Jeff Allen, chairman of the Nottingham Business Improvement District (BID) said: “There has been a remarkable change in Nottingham over the last three years and this demonstrates how effective we can be when all the parties work together.

“The BID continues to work hard to make Nottingham the destination of choice in the region during the daytime and evening in order to maximise the city’s trading potential for the benefit of our members and to enhance its national reputation. Key to the success of the city is people now visit for a multitude of reasons.  Our job is to integrate all aspects of the city’s offering so that when people visit, they are presented with all options, no matter what their requirement is.   To recognise this BID2, which starts January 2016, will also include in its membership businesses in the office and education sectors as well as retail and leisure.”

Ben Tebbutt, Director at FHP, commented: “Leisure is now a key part of the city centre experience. Consumers want a mixture of restaurants and cafés from fast food to fast-casual, to premium and fine dining. The variety is available in Nottingham to suit different demographics, different pockets and at different times of the day.

“FHP have worked with some fantastic additions to the city centre over the last 18 months including Reds True Barbeque, George’s Tradition, Bill’s, Annie’s Burger Shack, 200 degrees Coffee, Five Guys and White Rabbit Tea Room, to name but a few.”

Kathy McArdle, Chief Executive of the Creative Quarter, added: “Our strong independent retail offer has been further developed through schemes such as the Inspiring Retail competition, which gives new retailers opportunities to trade, and the City Council’s Vacant Shops Grant Scheme, which helped landlords to bring disused units up to scratch for new leaseholders.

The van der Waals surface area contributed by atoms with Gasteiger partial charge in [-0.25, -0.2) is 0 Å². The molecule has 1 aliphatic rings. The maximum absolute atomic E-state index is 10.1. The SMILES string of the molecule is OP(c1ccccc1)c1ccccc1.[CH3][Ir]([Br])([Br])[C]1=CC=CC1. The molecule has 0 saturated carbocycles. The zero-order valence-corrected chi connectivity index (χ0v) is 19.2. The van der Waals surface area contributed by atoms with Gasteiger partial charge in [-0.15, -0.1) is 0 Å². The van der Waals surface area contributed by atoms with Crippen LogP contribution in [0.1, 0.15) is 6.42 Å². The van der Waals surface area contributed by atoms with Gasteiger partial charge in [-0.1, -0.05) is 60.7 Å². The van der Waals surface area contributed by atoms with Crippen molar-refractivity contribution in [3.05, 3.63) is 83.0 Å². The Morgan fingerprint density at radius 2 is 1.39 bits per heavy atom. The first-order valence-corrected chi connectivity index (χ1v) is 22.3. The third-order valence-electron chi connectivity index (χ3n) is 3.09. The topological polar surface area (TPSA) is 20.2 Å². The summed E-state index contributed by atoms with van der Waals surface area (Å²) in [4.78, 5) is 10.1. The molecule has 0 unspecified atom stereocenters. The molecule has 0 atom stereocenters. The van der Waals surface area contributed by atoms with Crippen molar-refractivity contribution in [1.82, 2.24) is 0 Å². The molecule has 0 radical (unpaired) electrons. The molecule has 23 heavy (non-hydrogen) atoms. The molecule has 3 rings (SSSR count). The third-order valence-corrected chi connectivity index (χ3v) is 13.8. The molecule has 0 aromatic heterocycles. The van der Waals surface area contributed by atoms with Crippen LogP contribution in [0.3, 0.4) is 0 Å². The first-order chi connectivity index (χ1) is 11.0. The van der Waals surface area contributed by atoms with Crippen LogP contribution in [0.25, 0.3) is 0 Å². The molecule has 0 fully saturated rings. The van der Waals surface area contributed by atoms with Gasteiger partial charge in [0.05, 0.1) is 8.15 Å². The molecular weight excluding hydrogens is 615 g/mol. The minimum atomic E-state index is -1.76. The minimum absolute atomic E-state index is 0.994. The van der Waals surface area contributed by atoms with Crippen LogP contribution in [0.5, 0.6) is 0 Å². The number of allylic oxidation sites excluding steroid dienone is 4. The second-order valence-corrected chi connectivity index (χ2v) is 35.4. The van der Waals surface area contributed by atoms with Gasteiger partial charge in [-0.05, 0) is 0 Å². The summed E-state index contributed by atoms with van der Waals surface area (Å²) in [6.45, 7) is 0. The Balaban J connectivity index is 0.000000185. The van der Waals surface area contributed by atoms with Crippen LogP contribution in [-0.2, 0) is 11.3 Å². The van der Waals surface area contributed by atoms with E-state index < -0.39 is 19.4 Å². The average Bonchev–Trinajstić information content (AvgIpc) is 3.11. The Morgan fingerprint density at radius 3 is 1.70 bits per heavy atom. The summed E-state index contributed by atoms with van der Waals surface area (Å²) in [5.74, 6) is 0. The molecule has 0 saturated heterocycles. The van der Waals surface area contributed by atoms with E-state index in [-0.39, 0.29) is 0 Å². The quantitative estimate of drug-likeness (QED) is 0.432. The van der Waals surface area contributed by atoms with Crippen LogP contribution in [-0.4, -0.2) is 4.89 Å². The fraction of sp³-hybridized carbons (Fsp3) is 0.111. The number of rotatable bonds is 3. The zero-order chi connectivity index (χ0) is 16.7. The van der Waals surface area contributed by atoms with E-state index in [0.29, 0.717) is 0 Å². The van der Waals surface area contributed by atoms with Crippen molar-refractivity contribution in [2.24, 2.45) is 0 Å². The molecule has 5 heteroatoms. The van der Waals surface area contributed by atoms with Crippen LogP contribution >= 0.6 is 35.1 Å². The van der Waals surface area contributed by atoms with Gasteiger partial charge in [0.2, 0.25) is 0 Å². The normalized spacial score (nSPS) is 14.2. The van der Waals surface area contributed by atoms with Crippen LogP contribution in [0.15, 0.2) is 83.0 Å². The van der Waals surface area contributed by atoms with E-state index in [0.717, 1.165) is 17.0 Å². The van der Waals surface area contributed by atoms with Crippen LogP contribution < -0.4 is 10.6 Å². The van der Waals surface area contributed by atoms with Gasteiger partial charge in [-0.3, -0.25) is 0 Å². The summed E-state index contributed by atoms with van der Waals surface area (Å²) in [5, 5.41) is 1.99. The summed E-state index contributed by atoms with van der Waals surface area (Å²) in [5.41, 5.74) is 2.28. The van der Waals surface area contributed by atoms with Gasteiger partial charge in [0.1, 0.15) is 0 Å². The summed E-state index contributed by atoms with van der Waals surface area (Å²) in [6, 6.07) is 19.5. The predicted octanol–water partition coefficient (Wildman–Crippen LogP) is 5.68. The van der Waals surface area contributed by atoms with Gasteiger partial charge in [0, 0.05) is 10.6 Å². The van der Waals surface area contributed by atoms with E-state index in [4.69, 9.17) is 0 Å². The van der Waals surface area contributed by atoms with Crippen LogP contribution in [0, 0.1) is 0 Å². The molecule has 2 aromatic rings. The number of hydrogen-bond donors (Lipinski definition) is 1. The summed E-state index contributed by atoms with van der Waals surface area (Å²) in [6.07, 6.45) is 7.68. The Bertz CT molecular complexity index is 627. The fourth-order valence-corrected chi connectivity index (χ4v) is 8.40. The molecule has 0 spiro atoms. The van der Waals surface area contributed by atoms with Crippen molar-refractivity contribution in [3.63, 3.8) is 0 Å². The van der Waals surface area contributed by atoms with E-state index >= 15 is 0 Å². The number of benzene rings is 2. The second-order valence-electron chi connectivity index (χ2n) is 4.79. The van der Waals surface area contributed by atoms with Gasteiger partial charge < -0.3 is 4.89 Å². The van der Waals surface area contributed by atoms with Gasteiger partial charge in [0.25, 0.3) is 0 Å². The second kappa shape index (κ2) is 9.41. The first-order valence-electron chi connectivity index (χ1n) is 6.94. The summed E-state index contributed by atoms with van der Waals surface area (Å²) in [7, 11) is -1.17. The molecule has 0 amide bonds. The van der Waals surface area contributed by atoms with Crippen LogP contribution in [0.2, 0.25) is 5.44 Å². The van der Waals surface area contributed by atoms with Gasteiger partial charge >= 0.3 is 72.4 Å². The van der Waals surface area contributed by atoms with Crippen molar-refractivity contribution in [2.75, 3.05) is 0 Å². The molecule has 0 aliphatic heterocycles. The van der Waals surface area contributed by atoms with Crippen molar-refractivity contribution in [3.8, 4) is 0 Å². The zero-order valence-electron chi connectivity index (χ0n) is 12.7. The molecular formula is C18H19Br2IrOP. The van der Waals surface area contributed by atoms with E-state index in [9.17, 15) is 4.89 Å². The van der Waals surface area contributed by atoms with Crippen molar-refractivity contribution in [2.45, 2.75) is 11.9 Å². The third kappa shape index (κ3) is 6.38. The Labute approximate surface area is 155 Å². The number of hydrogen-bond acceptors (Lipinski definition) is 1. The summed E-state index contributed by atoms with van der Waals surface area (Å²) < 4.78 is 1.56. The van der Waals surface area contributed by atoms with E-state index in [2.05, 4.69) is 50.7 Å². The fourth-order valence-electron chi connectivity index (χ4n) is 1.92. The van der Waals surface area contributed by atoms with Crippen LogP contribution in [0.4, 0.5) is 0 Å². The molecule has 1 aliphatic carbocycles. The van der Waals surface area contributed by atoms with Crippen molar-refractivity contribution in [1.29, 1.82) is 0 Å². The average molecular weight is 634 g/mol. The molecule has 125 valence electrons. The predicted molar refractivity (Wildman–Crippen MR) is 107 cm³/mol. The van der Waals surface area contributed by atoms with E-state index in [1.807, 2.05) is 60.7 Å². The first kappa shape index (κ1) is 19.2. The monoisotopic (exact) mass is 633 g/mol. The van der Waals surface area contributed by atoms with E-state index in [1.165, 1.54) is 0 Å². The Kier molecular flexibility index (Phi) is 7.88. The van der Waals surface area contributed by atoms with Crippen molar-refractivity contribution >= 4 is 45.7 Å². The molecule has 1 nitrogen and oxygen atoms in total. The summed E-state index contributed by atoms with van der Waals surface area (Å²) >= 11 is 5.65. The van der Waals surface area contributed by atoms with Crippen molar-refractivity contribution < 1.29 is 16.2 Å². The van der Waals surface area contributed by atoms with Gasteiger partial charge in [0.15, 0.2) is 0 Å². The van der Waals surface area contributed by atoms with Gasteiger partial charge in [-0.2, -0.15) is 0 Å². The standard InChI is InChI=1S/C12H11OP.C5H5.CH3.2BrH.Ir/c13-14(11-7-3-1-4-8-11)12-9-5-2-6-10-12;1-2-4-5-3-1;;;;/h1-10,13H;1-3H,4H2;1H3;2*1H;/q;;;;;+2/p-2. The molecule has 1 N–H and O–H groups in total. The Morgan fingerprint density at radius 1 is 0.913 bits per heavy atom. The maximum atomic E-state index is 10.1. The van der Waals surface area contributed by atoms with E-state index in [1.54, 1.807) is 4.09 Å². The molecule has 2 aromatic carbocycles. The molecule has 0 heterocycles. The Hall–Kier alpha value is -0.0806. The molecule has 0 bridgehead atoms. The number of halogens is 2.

“The planned improvements to the Victoria and Broadmarsh centres, paired with the thriving independent shopping scene have helped our city to stay vibrant, with a real buzz in the Creative Quarter and the many independent shopping clusters across the city. Independents are part of the heartbeat of the city, giving it much of its energy and personality.”

Janine Bone, regional centre director for intu in the Midlands, pointed out that vacancy rates include units unavailable during shopping centre redevelopments, which are expected to be let in the future. She said: “This is a very exciting time for retail in the city as both our major shopping centres undergo a real transformation, boosting Nottingham’s retail offer.  Work on the £42 million remodelling at intu Victoria Centre is nearly complete and exciting new retailers like Urban Outfitters, KIKO and Yankee Candle have opened their first Nottingham stores here. Brand new restaurants for the city are also set to open in our Clocktower dining area later this year.

“Over at intu Broadmarsh we’ve focused on bringing independent retail into the centre and have been delighted at the success of Dukki Design, Illpod and Elefair. We’re delighted that our plans for intu Broadmarsh have received approval. The creation of a remodelled shopping centre for customers to shop, eat, relax and socialise throughout the day and evening plus an improved new route through the centre provides a great opportunity for us to create something special for Nottingham. The transformation of intu Victoria Centre has already attracted some fantastic new brands to Nottingham and we are very excited about the future for the city.”